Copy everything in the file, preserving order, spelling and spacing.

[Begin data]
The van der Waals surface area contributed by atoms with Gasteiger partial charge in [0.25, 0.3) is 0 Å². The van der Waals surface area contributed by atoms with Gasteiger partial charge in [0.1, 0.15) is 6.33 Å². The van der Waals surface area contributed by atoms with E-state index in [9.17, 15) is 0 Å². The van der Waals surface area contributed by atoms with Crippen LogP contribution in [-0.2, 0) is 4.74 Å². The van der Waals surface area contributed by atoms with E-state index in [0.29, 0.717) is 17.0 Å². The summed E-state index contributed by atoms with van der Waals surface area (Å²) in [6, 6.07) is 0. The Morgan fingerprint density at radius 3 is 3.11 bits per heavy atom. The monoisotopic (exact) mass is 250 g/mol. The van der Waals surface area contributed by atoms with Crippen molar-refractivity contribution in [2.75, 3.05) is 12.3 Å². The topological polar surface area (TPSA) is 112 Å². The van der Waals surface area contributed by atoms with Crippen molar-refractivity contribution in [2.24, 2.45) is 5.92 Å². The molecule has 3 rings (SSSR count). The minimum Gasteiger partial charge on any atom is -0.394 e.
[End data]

The van der Waals surface area contributed by atoms with Gasteiger partial charge in [0.25, 0.3) is 0 Å². The van der Waals surface area contributed by atoms with Gasteiger partial charge in [0.1, 0.15) is 6.33 Å². The van der Waals surface area contributed by atoms with E-state index in [9.17, 15) is 0 Å². The van der Waals surface area contributed by atoms with Crippen LogP contribution in [-0.2, 0) is 4.74 Å². The van der Waals surface area contributed by atoms with E-state index in [0.29, 0.717) is 17.0 Å². The summed E-state index contributed by atoms with van der Waals surface area (Å²) in [6, 6.07) is 0. The Morgan fingerprint density at radius 3 is 3.11 bits per heavy atom. The monoisotopic (exact) mass is 250 g/mol. The van der Waals surface area contributed by atoms with Crippen molar-refractivity contribution in [2.75, 3.05) is 12.3 Å². The topological polar surface area (TPSA) is 112 Å². The van der Waals surface area contributed by atoms with Crippen molar-refractivity contribution in [2.24, 2.45) is 5.92 Å². The molecule has 3 rings (SSSR count). The minimum Gasteiger partial charge on any atom is -0.394 e.